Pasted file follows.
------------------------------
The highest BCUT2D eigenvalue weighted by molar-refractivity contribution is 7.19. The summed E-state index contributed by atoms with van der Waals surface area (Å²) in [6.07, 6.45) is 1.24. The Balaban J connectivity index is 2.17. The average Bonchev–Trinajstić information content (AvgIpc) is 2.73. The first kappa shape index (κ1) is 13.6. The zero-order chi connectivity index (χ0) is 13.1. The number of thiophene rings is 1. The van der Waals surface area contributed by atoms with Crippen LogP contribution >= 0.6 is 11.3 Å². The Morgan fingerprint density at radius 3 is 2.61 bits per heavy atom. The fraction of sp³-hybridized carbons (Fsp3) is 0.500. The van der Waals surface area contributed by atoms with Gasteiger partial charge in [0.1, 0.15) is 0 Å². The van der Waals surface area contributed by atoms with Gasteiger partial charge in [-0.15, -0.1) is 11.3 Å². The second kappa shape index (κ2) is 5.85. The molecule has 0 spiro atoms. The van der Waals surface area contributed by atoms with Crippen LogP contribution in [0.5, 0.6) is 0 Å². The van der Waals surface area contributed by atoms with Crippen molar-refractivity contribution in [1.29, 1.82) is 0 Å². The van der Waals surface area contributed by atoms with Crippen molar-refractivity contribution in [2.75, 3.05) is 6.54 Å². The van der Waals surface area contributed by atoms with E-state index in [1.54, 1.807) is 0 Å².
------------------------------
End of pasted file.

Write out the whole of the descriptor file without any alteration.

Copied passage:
The highest BCUT2D eigenvalue weighted by molar-refractivity contribution is 7.19. The summed E-state index contributed by atoms with van der Waals surface area (Å²) in [6.07, 6.45) is 1.24. The Balaban J connectivity index is 2.17. The average Bonchev–Trinajstić information content (AvgIpc) is 2.73. The first kappa shape index (κ1) is 13.6. The zero-order chi connectivity index (χ0) is 13.1. The number of thiophene rings is 1. The van der Waals surface area contributed by atoms with Crippen LogP contribution >= 0.6 is 11.3 Å². The Morgan fingerprint density at radius 3 is 2.61 bits per heavy atom. The fraction of sp³-hybridized carbons (Fsp3) is 0.500. The van der Waals surface area contributed by atoms with Gasteiger partial charge in [0.1, 0.15) is 0 Å². The van der Waals surface area contributed by atoms with Gasteiger partial charge in [-0.15, -0.1) is 11.3 Å². The second kappa shape index (κ2) is 5.85. The molecule has 0 spiro atoms. The van der Waals surface area contributed by atoms with Crippen LogP contribution in [0.5, 0.6) is 0 Å². The van der Waals surface area contributed by atoms with Crippen molar-refractivity contribution in [1.29, 1.82) is 0 Å². The van der Waals surface area contributed by atoms with Crippen molar-refractivity contribution in [2.75, 3.05) is 6.54 Å². The van der Waals surface area contributed by atoms with E-state index in [1.54, 1.807) is 0 Å².